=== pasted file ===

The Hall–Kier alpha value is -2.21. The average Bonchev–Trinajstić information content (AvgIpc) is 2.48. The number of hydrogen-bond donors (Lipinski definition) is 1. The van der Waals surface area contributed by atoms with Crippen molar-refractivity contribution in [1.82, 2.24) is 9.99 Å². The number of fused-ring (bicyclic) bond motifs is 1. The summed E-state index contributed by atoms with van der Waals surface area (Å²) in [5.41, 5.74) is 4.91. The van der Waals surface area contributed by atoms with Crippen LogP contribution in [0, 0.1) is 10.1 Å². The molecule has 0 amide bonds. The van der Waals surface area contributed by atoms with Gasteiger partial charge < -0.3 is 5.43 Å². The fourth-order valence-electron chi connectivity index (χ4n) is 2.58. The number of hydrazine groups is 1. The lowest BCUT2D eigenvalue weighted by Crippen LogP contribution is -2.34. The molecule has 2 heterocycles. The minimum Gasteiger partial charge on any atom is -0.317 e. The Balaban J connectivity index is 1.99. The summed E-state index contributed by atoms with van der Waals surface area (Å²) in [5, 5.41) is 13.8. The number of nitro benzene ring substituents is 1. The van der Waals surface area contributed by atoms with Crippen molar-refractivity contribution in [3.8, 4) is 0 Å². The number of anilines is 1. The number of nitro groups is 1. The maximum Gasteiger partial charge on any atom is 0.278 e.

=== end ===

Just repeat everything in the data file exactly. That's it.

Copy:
The Hall–Kier alpha value is -2.21. The average Bonchev–Trinajstić information content (AvgIpc) is 2.48. The number of hydrogen-bond donors (Lipinski definition) is 1. The van der Waals surface area contributed by atoms with Crippen molar-refractivity contribution in [1.82, 2.24) is 9.99 Å². The number of fused-ring (bicyclic) bond motifs is 1. The summed E-state index contributed by atoms with van der Waals surface area (Å²) in [5.41, 5.74) is 4.91. The van der Waals surface area contributed by atoms with Crippen LogP contribution in [0, 0.1) is 10.1 Å². The molecule has 0 amide bonds. The van der Waals surface area contributed by atoms with Gasteiger partial charge < -0.3 is 5.43 Å². The fourth-order valence-electron chi connectivity index (χ4n) is 2.58. The number of hydrazine groups is 1. The lowest BCUT2D eigenvalue weighted by Crippen LogP contribution is -2.34. The molecule has 2 heterocycles. The minimum Gasteiger partial charge on any atom is -0.317 e. The Balaban J connectivity index is 1.99. The summed E-state index contributed by atoms with van der Waals surface area (Å²) in [5, 5.41) is 13.8. The number of nitro benzene ring substituents is 1. The van der Waals surface area contributed by atoms with Crippen molar-refractivity contribution in [3.8, 4) is 0 Å². The number of anilines is 1. The number of nitro groups is 1. The maximum Gasteiger partial charge on any atom is 0.278 e.